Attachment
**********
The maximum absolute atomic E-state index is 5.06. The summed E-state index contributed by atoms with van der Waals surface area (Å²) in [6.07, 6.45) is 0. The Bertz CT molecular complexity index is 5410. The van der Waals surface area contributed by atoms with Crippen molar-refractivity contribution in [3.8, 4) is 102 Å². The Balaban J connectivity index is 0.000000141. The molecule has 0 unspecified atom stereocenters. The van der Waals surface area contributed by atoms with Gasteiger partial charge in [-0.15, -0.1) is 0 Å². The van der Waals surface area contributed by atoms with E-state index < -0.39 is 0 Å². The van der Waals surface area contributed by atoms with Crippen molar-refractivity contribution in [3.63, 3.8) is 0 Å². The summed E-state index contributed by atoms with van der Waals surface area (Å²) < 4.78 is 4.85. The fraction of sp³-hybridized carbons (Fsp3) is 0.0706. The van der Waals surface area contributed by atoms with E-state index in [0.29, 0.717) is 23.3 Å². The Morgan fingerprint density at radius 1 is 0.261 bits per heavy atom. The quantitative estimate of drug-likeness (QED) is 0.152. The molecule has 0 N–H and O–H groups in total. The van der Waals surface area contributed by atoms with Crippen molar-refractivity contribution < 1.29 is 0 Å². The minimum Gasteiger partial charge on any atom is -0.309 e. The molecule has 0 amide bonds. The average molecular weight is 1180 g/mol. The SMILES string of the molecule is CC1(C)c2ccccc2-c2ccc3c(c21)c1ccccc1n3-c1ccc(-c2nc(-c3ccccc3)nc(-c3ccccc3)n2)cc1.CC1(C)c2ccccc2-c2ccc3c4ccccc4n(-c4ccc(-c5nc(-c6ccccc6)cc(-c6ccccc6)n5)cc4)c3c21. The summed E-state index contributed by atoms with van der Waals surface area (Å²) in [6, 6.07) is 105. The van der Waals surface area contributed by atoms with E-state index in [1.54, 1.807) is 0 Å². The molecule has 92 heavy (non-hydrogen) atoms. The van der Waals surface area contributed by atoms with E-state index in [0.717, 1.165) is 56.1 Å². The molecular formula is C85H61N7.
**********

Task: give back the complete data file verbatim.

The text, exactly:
The maximum absolute atomic E-state index is 5.06. The summed E-state index contributed by atoms with van der Waals surface area (Å²) in [6.07, 6.45) is 0. The Bertz CT molecular complexity index is 5410. The van der Waals surface area contributed by atoms with Crippen molar-refractivity contribution in [3.8, 4) is 102 Å². The Balaban J connectivity index is 0.000000141. The molecule has 0 unspecified atom stereocenters. The van der Waals surface area contributed by atoms with Gasteiger partial charge in [-0.15, -0.1) is 0 Å². The van der Waals surface area contributed by atoms with E-state index < -0.39 is 0 Å². The van der Waals surface area contributed by atoms with Crippen molar-refractivity contribution in [3.63, 3.8) is 0 Å². The summed E-state index contributed by atoms with van der Waals surface area (Å²) < 4.78 is 4.85. The fraction of sp³-hybridized carbons (Fsp3) is 0.0706. The van der Waals surface area contributed by atoms with E-state index in [0.29, 0.717) is 23.3 Å². The Morgan fingerprint density at radius 1 is 0.261 bits per heavy atom. The quantitative estimate of drug-likeness (QED) is 0.152. The molecule has 0 N–H and O–H groups in total. The van der Waals surface area contributed by atoms with Crippen molar-refractivity contribution < 1.29 is 0 Å². The minimum Gasteiger partial charge on any atom is -0.309 e. The molecule has 0 amide bonds. The average molecular weight is 1180 g/mol. The SMILES string of the molecule is CC1(C)c2ccccc2-c2ccc3c(c21)c1ccccc1n3-c1ccc(-c2nc(-c3ccccc3)nc(-c3ccccc3)n2)cc1.CC1(C)c2ccccc2-c2ccc3c4ccccc4n(-c4ccc(-c5nc(-c6ccccc6)cc(-c6ccccc6)n5)cc4)c3c21. The summed E-state index contributed by atoms with van der Waals surface area (Å²) in [6, 6.07) is 105. The van der Waals surface area contributed by atoms with E-state index in [1.54, 1.807) is 0 Å². The molecule has 92 heavy (non-hydrogen) atoms. The van der Waals surface area contributed by atoms with E-state index in [0.717, 1.165) is 56.1 Å². The molecular formula is C85H61N7.